Celebrating Africa

17 June 2014

Billed as 'the antidote to Afro-pessimism', this year's Africa Month affirmed our continental connectedness. It marked a moment to celebrate diverse cultures, while also highlighting issues of common concern.


Celebrating Africa Celebrating Africa
Celebrating Africa Celebrating Africa

Africa Month kicked off with intra-varsity games in the Sports Centre. The theme was Celebrating Africa Through Sport, and there was plenty of that as basketball players (pictured) slammed some impressive dunks.

  • Johnny Oriokot (in green) of Easoc vies for possession with Obi Chigozie of eventual winners Ghanasoc in UCT's third annual Mini Africa Cup of Nations on 17 May.
  • About a dozen children, aged six to 12, engage in singing games, known as ukuqula, in a demonstration of traditional African games on Jammie Plaza.
  • Deputy Vice-Chancellor Professor Thandabantu Nhlapo, who spearheads UCT's Afropolitan drive, shares some words of encouragement with staff who participated in the painting and beading workshop to celebrate Africa Month.

Vusi Mahlasela "Our grandfathers of humanity, Archbishop Desmond Tutu, Tata Nelson Mandela, and the man who lived in South Africa and planted the seed of reconciliation, Mahatma Gandhi ... taught us that there is wisdom in forgiveness. If you learn to forgive, you learn to live with more calmness within your innermost [being] and you become more free. If you don't forgive, you are the one who is suffering the most. You are like your own prisoner. You become like the bitter leaf that can just be squashed or be swept away by the wind any time. Forgiveness is important, and we should all wear it like a crown."



Celebrating Africa Celebrating Africa

Music legends and UCT honorary alumni Letta Mbulu and Caiphus Semenya perform some of their best-loved hits for an appreciative audience at the UCT Alumni Concert held at the Baxter Theatre Centre.

Music student Zinzi Nogavu sings a traditional lament, Vukani Noba Nilele, in honour of Mandela's life, at UCT's 20 Years of Freedom concert.


Celebrating Africa Celebrating Africa Celebrating Africa Celebrating Africa Celebrating Africa

Master of ceremonies Deputy Vice-Chancellor Thandabantu Nhlapo officiates over the formal part of the proceedings at the Freedom Concert on 22 May, which saw the UCT community celebrate 20 years of democracy and pay tribute to Nelson Mandela's legacy.

  • Guitarist and alumnus Shen Winberg loses himself in Vusi Mahlasela's music.
  • Vice-Chancellor Dr Max Price unveils the commemoration plaque to mark the renaming of Ring and Rugby roads as Madiba Circle / iSekile kaMadiba / Madiba Sirkelpad.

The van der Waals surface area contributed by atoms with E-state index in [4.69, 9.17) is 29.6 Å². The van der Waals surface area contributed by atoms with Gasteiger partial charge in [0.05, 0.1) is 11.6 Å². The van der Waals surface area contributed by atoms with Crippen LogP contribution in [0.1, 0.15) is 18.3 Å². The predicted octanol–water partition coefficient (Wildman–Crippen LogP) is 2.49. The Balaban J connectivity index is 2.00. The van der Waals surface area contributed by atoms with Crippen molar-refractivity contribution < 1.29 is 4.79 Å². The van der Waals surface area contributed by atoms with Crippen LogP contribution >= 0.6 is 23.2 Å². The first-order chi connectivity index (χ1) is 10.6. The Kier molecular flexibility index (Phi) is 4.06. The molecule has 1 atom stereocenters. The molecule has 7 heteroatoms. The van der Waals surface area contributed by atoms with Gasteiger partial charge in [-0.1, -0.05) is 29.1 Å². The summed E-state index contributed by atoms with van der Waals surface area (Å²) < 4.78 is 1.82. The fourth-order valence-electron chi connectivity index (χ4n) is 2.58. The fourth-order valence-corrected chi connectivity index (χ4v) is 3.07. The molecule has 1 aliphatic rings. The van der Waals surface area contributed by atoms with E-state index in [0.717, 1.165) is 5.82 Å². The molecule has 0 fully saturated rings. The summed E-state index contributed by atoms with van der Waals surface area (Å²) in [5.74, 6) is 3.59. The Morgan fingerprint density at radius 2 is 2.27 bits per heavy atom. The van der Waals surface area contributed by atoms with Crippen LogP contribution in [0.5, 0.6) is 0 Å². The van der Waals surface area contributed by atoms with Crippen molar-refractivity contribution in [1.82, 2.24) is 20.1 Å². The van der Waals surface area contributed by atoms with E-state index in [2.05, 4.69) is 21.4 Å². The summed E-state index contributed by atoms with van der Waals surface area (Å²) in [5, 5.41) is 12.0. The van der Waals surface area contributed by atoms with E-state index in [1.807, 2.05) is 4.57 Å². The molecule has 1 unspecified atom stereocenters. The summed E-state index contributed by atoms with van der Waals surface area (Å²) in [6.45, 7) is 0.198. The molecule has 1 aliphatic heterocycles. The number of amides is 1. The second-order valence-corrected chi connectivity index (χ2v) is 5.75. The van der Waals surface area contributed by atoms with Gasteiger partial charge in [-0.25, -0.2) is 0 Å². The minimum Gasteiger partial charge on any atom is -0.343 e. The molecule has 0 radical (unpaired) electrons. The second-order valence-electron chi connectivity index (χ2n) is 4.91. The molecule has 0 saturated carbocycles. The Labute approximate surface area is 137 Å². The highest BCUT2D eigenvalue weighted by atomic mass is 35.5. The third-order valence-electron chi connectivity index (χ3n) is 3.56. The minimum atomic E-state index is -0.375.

• Perennial favourites Freshlyground wow the crowd. For some of the alumni in the band, including lead singer Zolani Mahola (left) and violinist Kyla-Rose Smith, UCT is home turf.
  • Award-winning house sensation Mi Casa ended the concert on a high note.


Celebrating Africa Celebrating Africa

Gumboot dancers show how it's done - Africa-style - on Jammie Plaza, as part of Societies Plaza Day.

At the Law in Poetry event, doctoral student Anthony Diala recites his Bring Back Our Girls poem, in which he expressed outrage at the abduction of more than 200 Nigerian schoolgirls by Islamic extremists Boko Haram.

"Bring back our joy! Were it your child, your sister, your friend You would act with promptness What madness is this? What nation kills its young?"



Celebrating Africa

African cuisine being sampled by the UCT community as part of the annual Societies Plaza Day on Jammie Plaza.

Africa day celebrationMama Gloria (centre) from the Khumbulani Centre, which provides a holistic educare programme for families affected by HIV/Aids in Khayelitsha, accepted a donation of cash, clothes, food, toys, stationery and other much-needed items collected from commerce staff and students at the faculty's colourful Africa Day celebration on 27 May.


Xhosa ceremonyStudents celebrate the completion of a 12-week beginners' course in Xhosa. This year some 60 participants, most involved in community outreach work, received their certificates indicating their basic understanding and proficiency in the language.



Celebrating Africa Celebrating Africa

Law staff and students in traditional African attire hold up a #Bringbackourgirls placard at the Postgraduate Law Students' Council's celebration of all things African. The #Bringbackourgirls campaign was launched to pressurise the Nigerian government and the international community to prioritise the girls' rescue. • Panellists participating in the Big African Debate examined the space where sexuality and the law collide following their concern over increasingly oppressive anti-gay laws passed earlier this year in Uganda and Nigeria. The speakers were (from left) Dr Barbara Boswell, Adewale Maja-Pearce and Professors Pierre de Vos and Julia Stewart.

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